Electronics & Semiconductors

Fabricating qubits using advanced semiconductor manufacturing processes

Quantum computers are promising computing machines that perform computations leveraging the collective properties of quantum physics states. These computers could help to tackle many computational problems that are currently ...

Computer Sciences

Securing the 'internet of things' in the quantum age

MIT researchers have developed a novel cryptography circuit that can be used to protect low-power "internet of things" (IoT) devices in the coming age of quantum computing.

Engineering

Tiny, cheap solution for quantum-secure encryption

It's fairly reasonable to assume that an encrypted email can't be seen by prying eyes. That's because in order to break through most of the encryption systems we use on a day-to-day basis, unless you are the intended recipient, ...

Computer Sciences

A language for quantum computing

Time crystals. Microwaves. Diamonds. What do these three disparate things have in common?

Computer Sciences

Major improvements in quantum fidelity

Researchers used Oak Ridge National Laboratory's Quantum Computing User Program (QCUP) to achieve major improvements in quantum fidelity, a potential step toward more accurate, reliable quantum networks and supercomputers.

Engineering

Making quantum computers even more powerful

Engineers at Ecole Polytechnique Federale de Lausanne (EPFL) have developed a method for reading several qubits—the smallest unit of quantum data—at the same time. Their method paves the way to a new generation of even ...

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Quantum computer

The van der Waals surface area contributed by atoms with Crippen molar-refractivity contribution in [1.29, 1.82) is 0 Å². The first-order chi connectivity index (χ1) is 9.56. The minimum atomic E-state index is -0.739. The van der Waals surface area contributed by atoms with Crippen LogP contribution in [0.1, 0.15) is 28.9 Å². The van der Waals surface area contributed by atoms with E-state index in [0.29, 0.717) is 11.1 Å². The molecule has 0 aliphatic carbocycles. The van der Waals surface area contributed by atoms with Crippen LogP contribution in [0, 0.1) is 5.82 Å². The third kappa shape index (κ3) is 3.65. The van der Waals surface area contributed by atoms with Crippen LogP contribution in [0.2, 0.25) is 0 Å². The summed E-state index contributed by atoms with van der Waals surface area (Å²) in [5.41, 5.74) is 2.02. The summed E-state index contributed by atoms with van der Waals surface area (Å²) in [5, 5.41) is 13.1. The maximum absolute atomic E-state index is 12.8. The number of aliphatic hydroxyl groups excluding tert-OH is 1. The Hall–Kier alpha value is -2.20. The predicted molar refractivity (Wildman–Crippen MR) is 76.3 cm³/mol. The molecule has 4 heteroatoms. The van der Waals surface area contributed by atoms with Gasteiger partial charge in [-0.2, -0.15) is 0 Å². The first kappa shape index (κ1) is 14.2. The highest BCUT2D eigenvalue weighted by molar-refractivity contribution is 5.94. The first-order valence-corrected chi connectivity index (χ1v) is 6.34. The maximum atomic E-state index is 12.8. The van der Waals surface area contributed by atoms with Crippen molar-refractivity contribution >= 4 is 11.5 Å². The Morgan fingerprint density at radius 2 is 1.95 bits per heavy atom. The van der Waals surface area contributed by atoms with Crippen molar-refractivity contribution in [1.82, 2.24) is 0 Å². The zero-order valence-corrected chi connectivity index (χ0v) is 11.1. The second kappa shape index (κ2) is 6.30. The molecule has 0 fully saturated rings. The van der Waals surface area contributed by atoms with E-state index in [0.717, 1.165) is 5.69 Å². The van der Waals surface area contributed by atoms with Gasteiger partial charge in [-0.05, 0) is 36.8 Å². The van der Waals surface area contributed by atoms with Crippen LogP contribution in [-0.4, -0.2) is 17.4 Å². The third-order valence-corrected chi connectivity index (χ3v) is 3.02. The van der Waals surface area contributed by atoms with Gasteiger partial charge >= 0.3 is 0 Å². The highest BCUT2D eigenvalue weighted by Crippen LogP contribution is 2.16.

A quantum computer is a device for computation that makes direct use of quantum mechanical phenomena, such as superposition and entanglement, to perform operations on data. The basic principle behind quantum computation is that quantum properties can be used to represent data and perform operations on these data.

Although quantum computing is still in its infancy, experiments have been carried out in which quantum computational operations were executed on a very small number of qubits (quantum binary digits). Both practical and theoretical research continues with interest, and many national government and military funding agencies support quantum computing research to develop quantum computers for both civilian and national security purposes, such as cryptanalysis.

If large-scale quantum computers can be built, they will be able to solve certain problems much faster than any of our current classical computers (for example Shor's algorithm). Quantum computers are different from other computers such as DNA computers and traditional computers based on transistors. Some computing architectures such as optical computers may use classical superposition of electromagnetic waves. Without some specifically quantum mechanical resources such as entanglement, it is conjectured that an exponential advantage over classical computers is not possible.

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